Important Decision on Allocation of Defence Costs Between Covered and Non-covered Claims

Justice Denis Power of the Ontario Superior Court has released a significant ruling on the issue of allocation of defence costs. The case is Hanis v. The University of Western Ontario et al.; Guardian Insurance et al., third parties.

As counsel for the insurer in this case noted, “allocation is a topic ‘that is in its relative infancy in law’.” For this reason, Justice Power’s decision is an important contribution to the relatively sparse jurisprudence on the subject.

The issue of allocation (or “apportionment”) of defence costs arises when a claim against an insured is only partly covered by an insurance contract. The jurisprudence usually requires that an insurer defend the entire claim in such circumstances (and Justice Power himself addressed this issue in an earlier decision in the Hanis case). The question that often arises after the fact is: how much of the cost of the overall defence should be borne by the insurer and how much should be paid for by the insured?

A common example of a claim raising both covered and non-covered claims, is one in which the plaintiff seeks punitive damages. Most liability insurance policies do not cover claims for punitive damages. Insurers nevertheless defend such claims (assuming that other claims for damages are within coverage). If it were to turn out that counsel retained by the insurer had to expend a lot of time in defending the non-covered claim (punitive damages, in this example), then the insurer might seek judicial allocation of defence costs at the end of the case, when it would presumably be possible to ascertain what portion of the defence lawyer’s efforts had been directed towards the claim(s) for the policy afforded no coverage. The insured might then be required to shoulder the responsibility for those defence costs.

The Hanis case did not involve anything so simple as a claim for punitive damages. Rather, the litigation arose out of complicated facts which have been the subject of several earlier decisions. The first 38 pages of Justice Power’s 65-page reasons for judgment are a summary of the relevant facts.

However, we do not have to be so detailed in our summary of the facts. In a nutshell, this was a coverage dispute between the University of Western Ontario and its insurer, the Guardian Insurance Company of Canada. The insurer had denied coverage to U.W.O. for a claim by a (very) disgruntled former employee, now dead, named Dr. Hanis. He had sued the university for a host of alleged wrongs, including wrongful dismissal, malicious prosecution, defamation and numerous other causes of action. According to Justice Power’s reasons, the Hanis claim was for something in the neighbourhood of $34,000 million. (We’re not even sure we can pronounce that figure, let alone quantify it!)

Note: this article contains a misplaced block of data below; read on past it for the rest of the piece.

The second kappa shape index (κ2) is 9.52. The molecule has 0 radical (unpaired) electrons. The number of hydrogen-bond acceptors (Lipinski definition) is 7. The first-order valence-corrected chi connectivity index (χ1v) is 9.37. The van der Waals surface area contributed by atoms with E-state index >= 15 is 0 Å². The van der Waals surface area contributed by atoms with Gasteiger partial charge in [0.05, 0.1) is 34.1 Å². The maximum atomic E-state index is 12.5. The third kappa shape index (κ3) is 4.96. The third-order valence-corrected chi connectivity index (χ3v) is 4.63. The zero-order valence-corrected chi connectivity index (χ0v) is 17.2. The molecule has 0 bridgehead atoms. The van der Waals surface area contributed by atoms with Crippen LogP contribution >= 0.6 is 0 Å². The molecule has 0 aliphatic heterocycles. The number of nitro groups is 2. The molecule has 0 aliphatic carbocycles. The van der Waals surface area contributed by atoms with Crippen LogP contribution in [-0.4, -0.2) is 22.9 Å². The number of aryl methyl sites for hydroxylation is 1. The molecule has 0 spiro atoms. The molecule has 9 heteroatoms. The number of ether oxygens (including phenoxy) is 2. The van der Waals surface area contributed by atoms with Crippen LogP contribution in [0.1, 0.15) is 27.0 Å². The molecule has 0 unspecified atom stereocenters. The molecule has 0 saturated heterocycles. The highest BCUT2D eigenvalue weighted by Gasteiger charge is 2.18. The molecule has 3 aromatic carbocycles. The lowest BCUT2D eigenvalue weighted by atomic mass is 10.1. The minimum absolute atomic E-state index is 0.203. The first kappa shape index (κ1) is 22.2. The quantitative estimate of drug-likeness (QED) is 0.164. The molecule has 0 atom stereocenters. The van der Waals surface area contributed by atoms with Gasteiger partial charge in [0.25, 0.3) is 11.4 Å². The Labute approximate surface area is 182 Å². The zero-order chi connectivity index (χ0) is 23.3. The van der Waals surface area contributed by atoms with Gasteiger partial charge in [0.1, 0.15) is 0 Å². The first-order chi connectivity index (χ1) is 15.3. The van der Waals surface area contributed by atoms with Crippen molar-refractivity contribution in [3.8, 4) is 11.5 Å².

U.W.O. tendered the defence of the Hanis claims to its insurers (who, at the time, included companies other than Guardian), but the insurers denied coverage. Accordingly, U.W.O. defended the claim itself and brought third party proceedings against the insurers.

The Hanis claim went to trial, where it was dismissed. A 1998 appeal was partially successful: Hanis was awarded damages of $158,034.54 against U.W.O., for wrongful dismissal.

In 2003, Justice Power ruled that Guardian had been under a duty to defend U.W.O. and had failed to do so. In doing so, he found that there was an issue of apportionment “concerning Guardian’s duty to defend the mixed claims of the Plaintiff.  As aforesaid, this is an issue still to be determined.” He ordered that further submissions be made to him with respect to that issue. Those submissions led to an 11-day trial, in which Justice Power heard evidence from two counsel who had represented U.W.O. in the Hanis trial. They gave evidence about how they had conducted the defence and the various theories of the claim that they had had to meet.

U.W.O. conceded that there was no coverage, under the Guardian policy, for many of the claims made by Hanis. But it argued that the university was nevertheless entitled to be reimbured in full for over $2 million in defence costs, because Hanis’ various legal claims had a common factual base. Hence, argued U.W.O., the cost of defending the covered claims could not readily be segregated from the cost of defending the non-covered claims.

Guardian contended that it should only have to pay the defence costs attributable to the one claim that, in its view, was covered: malicious prosecution. To require it to pay for the cost of defending all of the other non-covered claims would amount, in Guardian’s submission, to a windfall to the insured. (We should note that whether malicious prosecution was or was not the only covered claim was in dispute between Guardian and U.W.O.)

Decision of Power J.

For the most part, Justice Power sided with U.W.O. He ordered Guardian to pay 95% of the defence costs incurred by the university. (The amount of the legal fees incurred by U.W.O. had been conceded.)